By Amanda Gonzalez Garcia and Isabel Pulgarin
With the November elections just days away, it is important to have a plan in place to vote. But no matter whether you choose to vote by mail or inperson, it is also important to have an understanding of who you are voting for.
For this, there are various sources such as Vote 411 that offer nonpartisan resources that are specific to your county and city.
“In 2022, all 50 states will elect representatives, 36 states will elect governors, and 34 states will elect senators, along with a wide variety of local and state offices,” according to the Rock the Vote website.
The Buccaneer conducted a survey of 54 students and found 46 percent intend to vote this midterm election, with 28 percent answering “no” and 26 percent answering “maybe.”
Inflation is a major concern. “In fact, the three top concerns, among seven items included, relate to prices – for food and consumer goods (73 percent are very concerned about this), gasoline and energy (69 percent) and the cost of housing (60 percent),” reported the Pew Research Center.
There is a set of amendments and referenda up for consideration this midterm, including tax consequences of flood-protection improvements to homes and a measure intending to deal with the housing affordability crisis in Florida.
A crucial race is the one between current Governor Ron DeSantis (R) since 2019 and Former Florida Governor Charlie Crist (D). The governor term is one of four years of service, but re-election is an option without exceeding a term of 8 years.
Of the 39 students who chose “yes” or “maybe,”44 percent intend to vote for Governor DeSantis and 41 percent for Crist.
DeSantis is running on his pandemic record of protecting small businesses and keeping schools open with children attending class in the midst of COVID-19. In July 20, 2021, he gave an executive order that offered parents the right to choose whether their kids wore masks to class.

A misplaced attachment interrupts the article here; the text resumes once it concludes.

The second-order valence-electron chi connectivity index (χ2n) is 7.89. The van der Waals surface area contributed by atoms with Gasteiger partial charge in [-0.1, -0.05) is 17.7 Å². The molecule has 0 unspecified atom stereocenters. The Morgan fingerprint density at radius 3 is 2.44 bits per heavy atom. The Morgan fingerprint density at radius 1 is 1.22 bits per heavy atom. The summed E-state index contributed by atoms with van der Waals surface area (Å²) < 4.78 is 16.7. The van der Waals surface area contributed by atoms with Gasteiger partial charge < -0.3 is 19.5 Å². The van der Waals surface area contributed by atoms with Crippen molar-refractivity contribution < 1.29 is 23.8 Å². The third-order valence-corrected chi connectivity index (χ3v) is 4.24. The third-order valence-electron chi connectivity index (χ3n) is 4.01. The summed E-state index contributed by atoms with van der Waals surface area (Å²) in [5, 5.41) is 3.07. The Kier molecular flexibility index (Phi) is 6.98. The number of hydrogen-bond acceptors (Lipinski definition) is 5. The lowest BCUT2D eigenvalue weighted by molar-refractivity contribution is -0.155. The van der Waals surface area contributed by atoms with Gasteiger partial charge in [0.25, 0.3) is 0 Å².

The governor also fronts his Parental Rights in Education Act, deemed the “Don’t Say Gay” law, which outlaws the teaching of gender identity or sexual orientation from kindergarten to third grade, his block of critical race theory, and his support for a bill banning transgender girls from playing female sports.
Former Governor Charlie Crist, who governed from 2007 to 2011 for one term as a Republican and has been a U.S. Representative for the 13th district since 2017, in turn, is against all these actions and vows to codify “a woman’s right to choose” after DeSantis signed into law the ban on abortions at 15 weeks of pregnancy with no exceptions for rape or incest. He accuses the governor of dividing the people of Florida rather than uniting them.
Up next in the U.S. Senate is current Senator Marco Rubio (R) and Congresswoman Val Demings (D) of the 10th district. Rubio is a two-term senator and Demings, a former Orlando police chief, is a three-term congresswoman.
Out of the 39 responses from Barry students, 46 percent favor Demings while 33 percent favor Rubio.